*Note: This article is written from the perspective that the same policy will be applied under the English Law.

An employer can reasonably instruct an employee to take the vaccine, but that will depend on the circumstances. Currently, only regulated care homes can legally require workers to be vaccinated from 11 November 2021. Therefore, employers in the social care sector may mandate their employees to take the vaccine and rely on the mandated requirement of the regulator to justify the policy.

An employer outside of the regulated care home sector arguably does not have the justification of protecting extremely vulnerable people to justify mandating staff to take the vaccine. An employer who wishes to impose a mandatory vaccination requirement for its staff will need to consider the following legal issues:

  • Constructive and Unfair Dismissal: Demanding an employee to be vaccinated without their consent as a condition to providing work could amount to a repudiatory breach of contract, entitling them to claim constructive dismissal. Furthermore, if an employee refuses to have a vaccine and does not resign, the employee may have to be dismissed on the grounds of conduct or some other substantial reason. This means if an employer enforces the policy by dismissing those who did not comply, they may also face unfair dismissal claims.
  • Discrimination: A mandatory vaccination requirement could indirectly discriminate against employees with certain protected characteristics. Currently, individuals must wait their turn, in order of priority, to be offered vaccination. Therefore, allowing only vaccinated employees to return to the workplace could potentially lead to indirect or direct age discrimination claims by younger employees. Employees with suppressed immune systems may not be eligible for the vaccine due to their disability. Therefore, an employer could face a disability discrimination claim. It is also possible that the protected characteristic of religious or philosophical belief could protect some religious or moral objections to the vaccine. For example, gelatine derived from pigs is often used in mass-produced vaccines. This may be a concern for Muslim, Hindu, vegan or vegetarian employees.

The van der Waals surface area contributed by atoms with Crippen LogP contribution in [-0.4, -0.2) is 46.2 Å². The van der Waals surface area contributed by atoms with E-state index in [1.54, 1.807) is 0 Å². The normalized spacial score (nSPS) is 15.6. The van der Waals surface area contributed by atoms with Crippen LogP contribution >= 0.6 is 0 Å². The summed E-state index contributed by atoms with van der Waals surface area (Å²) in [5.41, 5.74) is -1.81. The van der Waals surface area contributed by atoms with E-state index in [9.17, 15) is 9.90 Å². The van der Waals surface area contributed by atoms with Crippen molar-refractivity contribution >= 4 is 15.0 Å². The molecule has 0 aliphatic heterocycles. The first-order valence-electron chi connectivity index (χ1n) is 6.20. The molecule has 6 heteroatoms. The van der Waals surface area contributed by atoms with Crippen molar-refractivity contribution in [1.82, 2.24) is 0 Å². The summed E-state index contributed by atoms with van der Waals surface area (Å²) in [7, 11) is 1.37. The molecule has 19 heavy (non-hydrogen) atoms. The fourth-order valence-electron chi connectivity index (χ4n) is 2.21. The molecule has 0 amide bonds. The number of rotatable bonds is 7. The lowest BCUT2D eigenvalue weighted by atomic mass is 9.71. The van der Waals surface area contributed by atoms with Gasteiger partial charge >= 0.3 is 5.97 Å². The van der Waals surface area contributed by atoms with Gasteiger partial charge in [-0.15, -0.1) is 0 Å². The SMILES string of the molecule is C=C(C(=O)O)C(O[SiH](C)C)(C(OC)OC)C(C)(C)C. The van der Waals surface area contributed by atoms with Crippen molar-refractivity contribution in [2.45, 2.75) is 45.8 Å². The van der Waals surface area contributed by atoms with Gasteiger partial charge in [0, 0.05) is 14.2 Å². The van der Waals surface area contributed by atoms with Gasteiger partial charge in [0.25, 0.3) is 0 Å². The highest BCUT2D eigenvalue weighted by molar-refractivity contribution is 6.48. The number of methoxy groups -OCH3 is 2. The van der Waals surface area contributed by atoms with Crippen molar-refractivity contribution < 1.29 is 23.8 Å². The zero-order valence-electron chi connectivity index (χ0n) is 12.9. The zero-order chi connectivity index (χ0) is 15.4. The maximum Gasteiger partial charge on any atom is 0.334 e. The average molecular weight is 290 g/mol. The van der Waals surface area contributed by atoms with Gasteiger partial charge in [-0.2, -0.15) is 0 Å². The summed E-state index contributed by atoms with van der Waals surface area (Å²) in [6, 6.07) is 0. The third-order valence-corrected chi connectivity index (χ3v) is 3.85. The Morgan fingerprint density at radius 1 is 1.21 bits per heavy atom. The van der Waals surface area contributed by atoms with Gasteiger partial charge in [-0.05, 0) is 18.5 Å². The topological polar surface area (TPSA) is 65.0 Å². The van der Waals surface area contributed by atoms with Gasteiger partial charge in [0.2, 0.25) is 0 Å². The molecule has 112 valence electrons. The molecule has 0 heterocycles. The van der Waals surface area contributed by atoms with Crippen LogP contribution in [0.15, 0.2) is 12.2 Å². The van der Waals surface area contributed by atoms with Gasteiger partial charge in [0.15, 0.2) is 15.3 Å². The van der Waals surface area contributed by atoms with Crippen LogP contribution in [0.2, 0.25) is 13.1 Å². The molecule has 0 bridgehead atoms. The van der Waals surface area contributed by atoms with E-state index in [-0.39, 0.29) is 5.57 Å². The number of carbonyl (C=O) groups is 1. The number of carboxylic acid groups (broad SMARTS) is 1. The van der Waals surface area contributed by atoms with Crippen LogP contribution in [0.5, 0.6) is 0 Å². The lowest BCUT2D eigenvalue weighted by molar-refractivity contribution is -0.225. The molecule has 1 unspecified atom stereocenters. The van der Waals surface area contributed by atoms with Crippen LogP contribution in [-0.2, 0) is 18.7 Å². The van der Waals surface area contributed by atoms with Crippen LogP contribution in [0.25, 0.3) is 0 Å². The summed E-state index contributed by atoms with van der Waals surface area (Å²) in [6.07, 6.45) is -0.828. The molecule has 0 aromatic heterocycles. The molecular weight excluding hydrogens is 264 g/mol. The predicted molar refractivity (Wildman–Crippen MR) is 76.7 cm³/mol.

• Personal Injury Proceedings: There is a risk, albeit a remote one, that vaccination could have adverse side effects for some individuals. Therefore, if an employee who was compelled to receive the vaccine by an employer suffers an adverse reaction, they may attempt to bring personal injury proceedings against the employer.
  • Data Protection Implications: There could be data protection implications when requiring employees to provide information on their vaccination status. Personal data may be collected in connection with the employee’s vaccination, and it is likely to constitute special category personal data and will therefore need to be processed in line with GDPR.

The above legal issues will not be a barrier for an employer to enforce a policy that would mandate an employee to take the vaccine. However, an employer will need to carefully consider those potential claims in order to safely operate the policy.

If you would like more information about the issues raised in this article of any aspect of employment law, please contact David Rushmere or Grace Alabi in our Employment team..

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